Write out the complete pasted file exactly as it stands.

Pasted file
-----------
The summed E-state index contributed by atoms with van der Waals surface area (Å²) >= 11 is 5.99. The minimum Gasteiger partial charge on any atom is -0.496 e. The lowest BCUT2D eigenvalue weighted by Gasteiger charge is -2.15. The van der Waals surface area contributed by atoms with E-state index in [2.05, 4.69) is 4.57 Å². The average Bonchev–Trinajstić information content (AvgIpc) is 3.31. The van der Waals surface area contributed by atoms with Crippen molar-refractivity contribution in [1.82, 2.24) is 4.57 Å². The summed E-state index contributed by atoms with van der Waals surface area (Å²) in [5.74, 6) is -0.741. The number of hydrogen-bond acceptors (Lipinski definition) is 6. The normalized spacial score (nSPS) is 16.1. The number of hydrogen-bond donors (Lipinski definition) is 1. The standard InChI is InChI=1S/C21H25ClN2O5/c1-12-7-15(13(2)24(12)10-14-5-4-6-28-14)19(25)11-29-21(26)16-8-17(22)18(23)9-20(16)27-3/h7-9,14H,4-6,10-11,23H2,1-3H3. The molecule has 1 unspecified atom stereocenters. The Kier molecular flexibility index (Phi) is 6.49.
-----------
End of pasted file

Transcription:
The summed E-state index contributed by atoms with van der Waals surface area (Å²) >= 11 is 5.99. The minimum Gasteiger partial charge on any atom is -0.496 e. The lowest BCUT2D eigenvalue weighted by Gasteiger charge is -2.15. The van der Waals surface area contributed by atoms with E-state index in [2.05, 4.69) is 4.57 Å². The average Bonchev–Trinajstić information content (AvgIpc) is 3.31. The van der Waals surface area contributed by atoms with Crippen molar-refractivity contribution in [1.82, 2.24) is 4.57 Å². The summed E-state index contributed by atoms with van der Waals surface area (Å²) in [5.74, 6) is -0.741. The number of hydrogen-bond acceptors (Lipinski definition) is 6. The normalized spacial score (nSPS) is 16.1. The number of hydrogen-bond donors (Lipinski definition) is 1. The standard InChI is InChI=1S/C21H25ClN2O5/c1-12-7-15(13(2)24(12)10-14-5-4-6-28-14)19(25)11-29-21(26)16-8-17(22)18(23)9-20(16)27-3/h7-9,14H,4-6,10-11,23H2,1-3H3. The molecule has 1 unspecified atom stereocenters. The Kier molecular flexibility index (Phi) is 6.49.